Unformatted text preview: t team should not make either of the
projected lines (from the FRPs to the point of emplacement) more than twice as long as the baseline
(between the two FRPs). If personnel maintain this proportion, the only limitation on the length of the
projected lines is the length of the measuring line that the recovery party carries. The recovery party should
carry two measuring lines when the emplacement team uses this method. SIGHTING THE CACHE BY COMPASS AZIMUTH
D-25. If the above methods of sighting are not feasible, personnel may project one measured line by taking
a compass azimuth from the FRP to the cache placement point. To avoid confusion, personnel should use 30 November 2010 TC 18-01 D-5 Appendix D an azimuth to a cardinal point of the compass (north, east, south, or west). Since compass sightings are often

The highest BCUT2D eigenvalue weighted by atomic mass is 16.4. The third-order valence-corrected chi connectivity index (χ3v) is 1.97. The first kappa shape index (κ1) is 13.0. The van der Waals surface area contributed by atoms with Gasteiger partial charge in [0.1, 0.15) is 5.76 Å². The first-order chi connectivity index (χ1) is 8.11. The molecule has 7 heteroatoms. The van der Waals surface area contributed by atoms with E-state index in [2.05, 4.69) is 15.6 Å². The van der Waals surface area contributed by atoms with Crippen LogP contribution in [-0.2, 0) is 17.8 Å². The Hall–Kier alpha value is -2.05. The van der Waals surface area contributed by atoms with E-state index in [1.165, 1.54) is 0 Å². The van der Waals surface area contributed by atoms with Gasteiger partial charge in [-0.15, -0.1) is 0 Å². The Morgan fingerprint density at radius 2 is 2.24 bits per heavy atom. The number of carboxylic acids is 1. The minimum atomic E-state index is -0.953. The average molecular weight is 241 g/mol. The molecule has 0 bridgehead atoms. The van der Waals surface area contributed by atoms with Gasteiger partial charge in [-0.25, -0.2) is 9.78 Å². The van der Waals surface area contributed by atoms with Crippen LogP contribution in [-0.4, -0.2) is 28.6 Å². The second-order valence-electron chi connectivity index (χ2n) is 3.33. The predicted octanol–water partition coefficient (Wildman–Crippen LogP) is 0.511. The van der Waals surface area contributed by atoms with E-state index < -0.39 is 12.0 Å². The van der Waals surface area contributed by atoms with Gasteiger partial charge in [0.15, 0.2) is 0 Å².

inaccurate, personnel should not place caches pinpointed by this method more than 10 meters from the FRP. MEASURING DISTANCES
D-26. The observer should express all measured distances in a linear system that the recovery party is sure
to understand—ordinarily, the standard system for the country where the cache is located. He should use
whole numbers (6 meters, not 6.3 or 6.5) to keep his instructions as brief and simple as possible. To get an
exact location for the cache in whole numbers, the observer should take sightings and measurements first.
D-27. If the surface of the ground between the points to be measured is uneven, the observer should
measure the linear distance on a direct line from point to point, rather than by following the contour of the
ground. This method requires a measuring line long enough to reach the full distance from point to point
and strong enough to be pulled taut without breaking. MARKING TECHNIQUES
D-28. The team can simplify the emplacement operation and save critical time if the observer marks the
cache point during his reconnaissance. If the team plans a night burial, personnel may need to mark the
point of emplacement during a daylight reconnai...
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This document was uploaded on 01/15/2014.
- Winter '14